If you go to conference and pitch to an agent or editor, by all accounts you are a Sure Thing. Even if you go into your meeting, stutter uncontrollably, toss your cookies all over the table and you discover later you have a big blotch of lunch on the front of your blouse. You could even speak in tongues and still, most likely, get a request for a partial. That’s because an agent or editor has no way of knowing what your story is like without reading your manuscript. You might be the most socially challenged writer in the Western Hemisphere, yet write like Nora. They can’t tell that by your muttered and disjointed presentation.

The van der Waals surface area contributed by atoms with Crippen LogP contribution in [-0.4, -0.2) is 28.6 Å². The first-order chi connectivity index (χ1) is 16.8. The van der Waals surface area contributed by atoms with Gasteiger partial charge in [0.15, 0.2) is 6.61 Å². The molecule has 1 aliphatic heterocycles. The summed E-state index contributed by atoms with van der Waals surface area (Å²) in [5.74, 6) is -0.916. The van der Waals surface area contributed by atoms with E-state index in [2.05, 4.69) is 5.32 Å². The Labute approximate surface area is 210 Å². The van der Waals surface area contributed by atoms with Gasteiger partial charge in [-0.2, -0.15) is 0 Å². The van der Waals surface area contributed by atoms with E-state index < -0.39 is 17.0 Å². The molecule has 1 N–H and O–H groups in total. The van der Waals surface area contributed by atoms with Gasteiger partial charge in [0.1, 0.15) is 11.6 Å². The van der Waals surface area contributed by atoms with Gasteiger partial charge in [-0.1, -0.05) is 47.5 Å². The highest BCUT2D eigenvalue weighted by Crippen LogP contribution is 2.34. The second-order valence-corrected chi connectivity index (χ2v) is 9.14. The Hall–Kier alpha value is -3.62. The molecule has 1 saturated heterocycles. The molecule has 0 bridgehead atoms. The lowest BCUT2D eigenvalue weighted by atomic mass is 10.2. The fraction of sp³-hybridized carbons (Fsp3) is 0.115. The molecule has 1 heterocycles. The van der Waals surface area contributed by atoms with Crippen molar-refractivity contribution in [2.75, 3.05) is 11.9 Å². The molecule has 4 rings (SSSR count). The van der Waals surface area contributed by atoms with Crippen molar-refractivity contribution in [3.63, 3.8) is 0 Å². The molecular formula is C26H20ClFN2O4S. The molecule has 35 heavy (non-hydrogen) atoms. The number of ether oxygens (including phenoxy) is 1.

All that ever counts in this business is what ends up on the pages.
Agents know this. Editors know this. But around conference time, it seems that writers tend to forget it. As long as your story fits in some vague way into their publishing parameters, they are going to want to see it. No editor wants to be the one who passed up the next Harry Potter or the DaVinci Code.
So take a deep breath. This is not life or death. Remember, you are a Sure Thing.